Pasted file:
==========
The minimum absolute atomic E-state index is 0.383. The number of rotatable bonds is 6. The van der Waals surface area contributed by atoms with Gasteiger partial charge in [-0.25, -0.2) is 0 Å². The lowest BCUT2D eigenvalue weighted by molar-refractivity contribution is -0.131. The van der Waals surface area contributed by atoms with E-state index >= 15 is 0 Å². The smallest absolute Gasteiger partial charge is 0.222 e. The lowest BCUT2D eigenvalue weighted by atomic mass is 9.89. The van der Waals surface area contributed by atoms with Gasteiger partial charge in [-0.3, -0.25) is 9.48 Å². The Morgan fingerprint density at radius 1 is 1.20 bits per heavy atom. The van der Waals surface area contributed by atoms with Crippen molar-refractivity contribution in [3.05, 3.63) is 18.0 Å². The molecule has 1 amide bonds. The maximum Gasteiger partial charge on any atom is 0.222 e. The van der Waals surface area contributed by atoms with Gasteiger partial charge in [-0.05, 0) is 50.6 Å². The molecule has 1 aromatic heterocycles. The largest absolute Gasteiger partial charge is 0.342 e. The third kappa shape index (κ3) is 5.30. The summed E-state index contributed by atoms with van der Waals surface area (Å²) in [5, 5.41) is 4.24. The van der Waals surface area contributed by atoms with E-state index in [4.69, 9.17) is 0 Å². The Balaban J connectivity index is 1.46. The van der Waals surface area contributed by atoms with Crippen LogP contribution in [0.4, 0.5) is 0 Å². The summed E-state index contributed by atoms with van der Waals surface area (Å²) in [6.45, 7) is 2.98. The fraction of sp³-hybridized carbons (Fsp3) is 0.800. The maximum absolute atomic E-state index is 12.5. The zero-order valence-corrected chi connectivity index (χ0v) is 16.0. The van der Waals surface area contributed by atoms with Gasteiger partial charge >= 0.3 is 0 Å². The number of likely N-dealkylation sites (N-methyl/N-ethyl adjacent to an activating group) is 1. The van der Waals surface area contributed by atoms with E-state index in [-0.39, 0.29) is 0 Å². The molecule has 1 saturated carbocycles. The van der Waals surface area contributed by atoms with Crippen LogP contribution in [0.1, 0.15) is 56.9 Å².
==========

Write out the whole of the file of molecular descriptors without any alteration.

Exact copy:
The minimum absolute atomic E-state index is 0.383. The number of rotatable bonds is 6. The van der Waals surface area contributed by atoms with Gasteiger partial charge in [-0.25, -0.2) is 0 Å². The lowest BCUT2D eigenvalue weighted by molar-refractivity contribution is -0.131. The van der Waals surface area contributed by atoms with E-state index >= 15 is 0 Å². The smallest absolute Gasteiger partial charge is 0.222 e. The lowest BCUT2D eigenvalue weighted by atomic mass is 9.89. The van der Waals surface area contributed by atoms with Gasteiger partial charge in [-0.3, -0.25) is 9.48 Å². The Morgan fingerprint density at radius 1 is 1.20 bits per heavy atom. The van der Waals surface area contributed by atoms with Crippen molar-refractivity contribution in [3.05, 3.63) is 18.0 Å². The molecule has 1 amide bonds. The maximum Gasteiger partial charge on any atom is 0.222 e. The van der Waals surface area contributed by atoms with Gasteiger partial charge in [-0.05, 0) is 50.6 Å². The molecule has 1 aromatic heterocycles. The largest absolute Gasteiger partial charge is 0.342 e. The third kappa shape index (κ3) is 5.30. The summed E-state index contributed by atoms with van der Waals surface area (Å²) in [5, 5.41) is 4.24. The van der Waals surface area contributed by atoms with E-state index in [4.69, 9.17) is 0 Å². The Balaban J connectivity index is 1.46. The van der Waals surface area contributed by atoms with Crippen LogP contribution in [0.4, 0.5) is 0 Å². The summed E-state index contributed by atoms with van der Waals surface area (Å²) in [6.45, 7) is 2.98. The fraction of sp³-hybridized carbons (Fsp3) is 0.800. The maximum absolute atomic E-state index is 12.5. The zero-order valence-corrected chi connectivity index (χ0v) is 16.0. The van der Waals surface area contributed by atoms with Gasteiger partial charge >= 0.3 is 0 Å². The number of likely N-dealkylation sites (N-methyl/N-ethyl adjacent to an activating group) is 1. The van der Waals surface area contributed by atoms with E-state index in [-0.39, 0.29) is 0 Å². The molecule has 1 saturated carbocycles. The van der Waals surface area contributed by atoms with Crippen LogP contribution in [0.1, 0.15) is 56.9 Å².